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In Tigray, Sexual Violence Has Become a Weapon of War

Dean Rachel Kyte and Helen Clark, former PM of New Zealand, discuss the instances of sexual violence attributed to the war in Ethiopia and encourage international actors to step in, via their article in Foreign Policy.

In recent weeks, women in Tigray, Ethiopia, have started coming forward with the most painful stories imaginable about how they have been sexually violated and tortured by soldiers of the Ethiopian and Eritrean armies.

It takes courage for any woman to speak about her experience of rape. In a conservative society such as Ethiopia’s, it takes special bravery for a woman to share the most intimate and agonizingly raw details about her ordeal.

Every journalist or humanitarian worker who has interviewed these survivors says that the reported cases are only a fraction of the true number. Medical staff report that the majority of the cases they are seeing are women and girls who have been subjected to horrific sexual assault. Those who speak out know that they are thereby placing themselves are at risk of reprisal.

The evidence they present speaks to a pattern of widespread and systematic sexual violence perpetrated by men in uniform. In his briefing to the United Nations Security Council on April 15, Mark Lowcock, the U.N.’s emergency relief coordinator, shared one story. “An internally displaced woman who recently arrived in Shire,” he said, “explained that when conflict began in her town, she fled and hid in the forest for six days with her family.” She gave birth while in hiding, but “her baby died a few days later—at the same time that her husband was also killed. When she resumed her journey, she met four Eritrean soldiers who raped her in front of the rest of her children throughout the night and into the following day.”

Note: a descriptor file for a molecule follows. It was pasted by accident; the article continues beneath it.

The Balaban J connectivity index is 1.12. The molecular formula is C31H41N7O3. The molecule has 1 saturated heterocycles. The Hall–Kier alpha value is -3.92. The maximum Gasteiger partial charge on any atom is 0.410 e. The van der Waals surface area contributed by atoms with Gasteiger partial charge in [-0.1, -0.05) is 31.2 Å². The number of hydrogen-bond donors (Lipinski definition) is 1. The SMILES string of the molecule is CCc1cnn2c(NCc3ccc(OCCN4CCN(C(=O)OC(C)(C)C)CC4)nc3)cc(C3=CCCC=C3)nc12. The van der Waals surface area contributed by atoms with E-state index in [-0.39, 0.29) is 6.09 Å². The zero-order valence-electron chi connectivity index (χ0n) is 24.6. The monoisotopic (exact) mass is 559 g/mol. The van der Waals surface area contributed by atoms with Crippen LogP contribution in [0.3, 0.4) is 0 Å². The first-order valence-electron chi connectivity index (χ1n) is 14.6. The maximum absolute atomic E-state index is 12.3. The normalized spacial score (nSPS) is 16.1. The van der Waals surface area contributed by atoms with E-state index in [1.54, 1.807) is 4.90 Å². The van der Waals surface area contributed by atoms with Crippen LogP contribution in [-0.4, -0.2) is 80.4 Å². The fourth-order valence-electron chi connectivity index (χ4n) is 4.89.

Lowcock was left to conclude, he continued, that “there is no doubt that sexual violence is being used in this conflict as a weapon of war, as a means to humiliate, terrorize, and traumatize an entire population today and into the next generation.”

This reality can no longer be ignored or denied. Doing so is not a matter of attributing blame for who began the hostilities in Tigray last year. It is not a matter of regrettable civilian casualties as a collateral to military operations. Rather, it is a recognition of war crimes and probably crimes against humanity being committed against women and girls.

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